Foreign workers can make a vital contribution to your workforce. But there are specific rules and requirements for U.S. employers hiring workers from other countries.
The U.S. Department of Labor’s s Foreign Labor Certification Program allows U.S. employers to hire foreign workers on a temporary or permanent basis to fill jobs essential to the U.S. economy. It’s designed to ensure that admitting foreign workers into the U.S. will not adversely affect the job opportunities, wages, and working conditions of U.S. workers.
Employers must be able to demonstrate that there are insufficient qualified U.S. workers available and willing to perform the work at the local prevailing wage. You can file a prevailing wage request with the U.S. Department of Labor.
Labor certification process
To hire a foreign worker, you must apply for certification directly from the U.S. Department of Labor. This process includes several steps. Employers must:
- Identify the need to hire a foreign worker to fill a job vacancy.
- Determine that the vacancy meets the criteria of the selected foreign labor certification program.
- Complete the appropriate ETA form.
- Ensure that the candidate will be paid at least the prevailing wage rate.
- Sign the ETA form, attesting that all required compliances will be met.
- Mail the completed form and all attachments to the designated office.
Foreign worker status for certification
Foreign workers may be hired as permanent or temporary employees, and for positions ranging from agricultural work (H2A) and those requiring specialized training (H2B) to professional occupations requiring a bachelor’s degree or higher (H1B).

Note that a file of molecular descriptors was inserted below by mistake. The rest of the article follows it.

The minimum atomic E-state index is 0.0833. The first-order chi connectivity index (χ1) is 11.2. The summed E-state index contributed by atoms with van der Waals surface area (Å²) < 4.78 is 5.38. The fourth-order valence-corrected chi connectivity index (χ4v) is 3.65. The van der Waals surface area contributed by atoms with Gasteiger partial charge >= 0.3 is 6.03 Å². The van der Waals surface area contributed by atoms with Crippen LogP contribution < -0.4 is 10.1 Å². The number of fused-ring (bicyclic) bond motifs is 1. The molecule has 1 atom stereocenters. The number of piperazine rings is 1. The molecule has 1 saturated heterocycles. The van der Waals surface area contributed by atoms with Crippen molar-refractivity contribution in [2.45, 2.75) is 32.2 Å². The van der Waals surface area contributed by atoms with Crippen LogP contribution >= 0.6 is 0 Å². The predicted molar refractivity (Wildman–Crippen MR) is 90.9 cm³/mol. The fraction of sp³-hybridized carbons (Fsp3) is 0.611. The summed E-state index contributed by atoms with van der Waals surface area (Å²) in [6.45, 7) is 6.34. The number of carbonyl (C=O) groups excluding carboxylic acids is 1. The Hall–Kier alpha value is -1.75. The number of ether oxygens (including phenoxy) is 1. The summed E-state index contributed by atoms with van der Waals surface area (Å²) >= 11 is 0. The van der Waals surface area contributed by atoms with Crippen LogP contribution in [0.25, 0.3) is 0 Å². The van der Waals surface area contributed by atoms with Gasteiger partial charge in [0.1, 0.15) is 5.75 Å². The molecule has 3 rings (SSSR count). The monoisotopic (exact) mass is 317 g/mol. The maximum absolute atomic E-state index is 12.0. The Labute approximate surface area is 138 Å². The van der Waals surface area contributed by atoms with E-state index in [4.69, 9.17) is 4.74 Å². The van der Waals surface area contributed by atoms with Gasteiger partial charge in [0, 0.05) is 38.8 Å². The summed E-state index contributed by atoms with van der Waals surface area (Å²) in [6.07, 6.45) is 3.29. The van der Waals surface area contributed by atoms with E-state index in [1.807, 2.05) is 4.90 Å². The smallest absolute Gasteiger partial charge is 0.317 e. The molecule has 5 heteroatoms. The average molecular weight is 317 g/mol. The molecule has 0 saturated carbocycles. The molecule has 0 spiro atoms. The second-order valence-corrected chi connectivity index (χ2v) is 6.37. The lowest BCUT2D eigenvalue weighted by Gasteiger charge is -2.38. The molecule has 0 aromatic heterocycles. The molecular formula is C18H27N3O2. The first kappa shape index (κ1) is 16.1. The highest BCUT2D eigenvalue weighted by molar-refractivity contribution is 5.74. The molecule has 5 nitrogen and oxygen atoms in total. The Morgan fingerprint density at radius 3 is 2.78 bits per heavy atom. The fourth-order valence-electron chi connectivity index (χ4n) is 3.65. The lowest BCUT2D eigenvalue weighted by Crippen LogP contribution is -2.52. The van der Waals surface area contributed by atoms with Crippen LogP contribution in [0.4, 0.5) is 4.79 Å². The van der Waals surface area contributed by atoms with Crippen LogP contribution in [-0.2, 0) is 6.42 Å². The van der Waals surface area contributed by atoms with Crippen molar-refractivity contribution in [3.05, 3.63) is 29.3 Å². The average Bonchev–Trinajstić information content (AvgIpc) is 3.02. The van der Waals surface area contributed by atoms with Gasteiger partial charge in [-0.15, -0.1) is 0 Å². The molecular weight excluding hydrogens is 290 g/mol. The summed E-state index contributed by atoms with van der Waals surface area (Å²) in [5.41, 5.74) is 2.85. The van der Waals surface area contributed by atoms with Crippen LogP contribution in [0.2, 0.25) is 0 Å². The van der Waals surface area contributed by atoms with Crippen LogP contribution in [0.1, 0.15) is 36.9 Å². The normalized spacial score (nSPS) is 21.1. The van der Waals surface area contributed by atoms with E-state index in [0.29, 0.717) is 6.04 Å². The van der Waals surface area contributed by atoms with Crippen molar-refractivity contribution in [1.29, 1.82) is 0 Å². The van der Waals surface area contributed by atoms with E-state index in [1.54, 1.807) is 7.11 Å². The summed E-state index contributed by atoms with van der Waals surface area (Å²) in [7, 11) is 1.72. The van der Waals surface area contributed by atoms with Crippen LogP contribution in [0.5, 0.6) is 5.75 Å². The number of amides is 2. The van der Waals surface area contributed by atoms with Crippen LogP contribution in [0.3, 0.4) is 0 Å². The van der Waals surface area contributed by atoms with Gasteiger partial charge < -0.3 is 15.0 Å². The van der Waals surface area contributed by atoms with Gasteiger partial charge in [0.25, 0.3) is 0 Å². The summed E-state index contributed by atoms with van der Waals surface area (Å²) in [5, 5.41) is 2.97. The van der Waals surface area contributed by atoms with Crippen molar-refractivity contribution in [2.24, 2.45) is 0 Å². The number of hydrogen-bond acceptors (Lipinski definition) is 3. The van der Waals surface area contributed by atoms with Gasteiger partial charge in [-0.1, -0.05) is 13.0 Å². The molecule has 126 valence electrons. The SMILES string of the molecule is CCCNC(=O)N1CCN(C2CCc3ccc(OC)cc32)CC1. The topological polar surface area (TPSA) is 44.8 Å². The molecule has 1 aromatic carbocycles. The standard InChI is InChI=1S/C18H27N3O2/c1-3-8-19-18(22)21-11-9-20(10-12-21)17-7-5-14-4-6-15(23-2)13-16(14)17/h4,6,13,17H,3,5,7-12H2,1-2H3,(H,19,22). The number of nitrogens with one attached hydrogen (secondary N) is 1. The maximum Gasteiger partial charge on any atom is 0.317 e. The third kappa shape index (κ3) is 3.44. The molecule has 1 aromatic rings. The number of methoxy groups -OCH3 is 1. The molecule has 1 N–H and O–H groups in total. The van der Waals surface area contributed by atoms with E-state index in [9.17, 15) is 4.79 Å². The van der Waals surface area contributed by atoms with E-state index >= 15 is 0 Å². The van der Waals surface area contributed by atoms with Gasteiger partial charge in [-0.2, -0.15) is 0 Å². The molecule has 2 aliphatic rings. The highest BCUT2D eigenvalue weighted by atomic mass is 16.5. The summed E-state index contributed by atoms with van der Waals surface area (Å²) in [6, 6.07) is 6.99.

The status you apply under will depend on occupational requirements of the job, such as education and experience. Follow a link below for more information:
Applications for permanent employees
Applications for temporary H1-B employees
Applications for temporary H2-A agricultural workers
Applications for temporary H2-B non-agricultural workers
All applications require a federal employer identification number (FEIN) to apply under any status. Businesses that apply may track their application process online and find answers to frequently asked questions. For assistance with your application, contact your local Office of Foreign Worker Certification.
Immigration-Related Unfair Employment Practices
The U.S. Department of Justice’s Office of Special Counsel for Immigration-Related Unfair Employment Practices (OSC) provides guidance for employers on many topics related to employment practices. Learn more at OSC’s Employer Information. You may also sign up for OSC Webinars for employers and human resources representatives.
Have more questions about recruiting and hiring?
Visit CareerOneStop’s Business Center.
Leave a Reply
You must be logged in to post a comment.